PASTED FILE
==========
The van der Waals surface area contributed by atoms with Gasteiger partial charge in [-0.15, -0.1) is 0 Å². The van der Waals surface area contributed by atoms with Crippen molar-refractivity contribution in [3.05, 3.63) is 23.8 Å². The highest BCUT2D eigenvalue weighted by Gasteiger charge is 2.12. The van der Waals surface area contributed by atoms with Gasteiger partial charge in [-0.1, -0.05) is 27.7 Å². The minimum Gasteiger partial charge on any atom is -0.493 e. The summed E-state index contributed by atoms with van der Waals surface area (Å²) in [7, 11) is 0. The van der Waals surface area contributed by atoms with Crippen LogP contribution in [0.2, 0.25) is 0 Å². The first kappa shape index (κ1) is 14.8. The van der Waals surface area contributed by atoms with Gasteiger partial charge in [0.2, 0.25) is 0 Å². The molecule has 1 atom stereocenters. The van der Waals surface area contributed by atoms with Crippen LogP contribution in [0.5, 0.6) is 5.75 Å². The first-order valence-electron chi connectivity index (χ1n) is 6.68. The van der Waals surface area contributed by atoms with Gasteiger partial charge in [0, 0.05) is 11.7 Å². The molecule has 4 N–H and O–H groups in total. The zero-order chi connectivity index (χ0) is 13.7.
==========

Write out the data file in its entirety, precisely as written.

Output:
The van der Waals surface area contributed by atoms with Gasteiger partial charge in [-0.15, -0.1) is 0 Å². The van der Waals surface area contributed by atoms with Crippen molar-refractivity contribution in [3.05, 3.63) is 23.8 Å². The highest BCUT2D eigenvalue weighted by Gasteiger charge is 2.12. The van der Waals surface area contributed by atoms with Gasteiger partial charge in [-0.1, -0.05) is 27.7 Å². The minimum Gasteiger partial charge on any atom is -0.493 e. The summed E-state index contributed by atoms with van der Waals surface area (Å²) in [7, 11) is 0. The van der Waals surface area contributed by atoms with Crippen LogP contribution in [0.2, 0.25) is 0 Å². The first kappa shape index (κ1) is 14.8. The van der Waals surface area contributed by atoms with Gasteiger partial charge in [0.2, 0.25) is 0 Å². The molecule has 1 atom stereocenters. The van der Waals surface area contributed by atoms with Crippen LogP contribution in [0.5, 0.6) is 5.75 Å². The first-order valence-electron chi connectivity index (χ1n) is 6.68. The van der Waals surface area contributed by atoms with Gasteiger partial charge in [0, 0.05) is 11.7 Å². The molecule has 4 N–H and O–H groups in total. The zero-order chi connectivity index (χ0) is 13.7.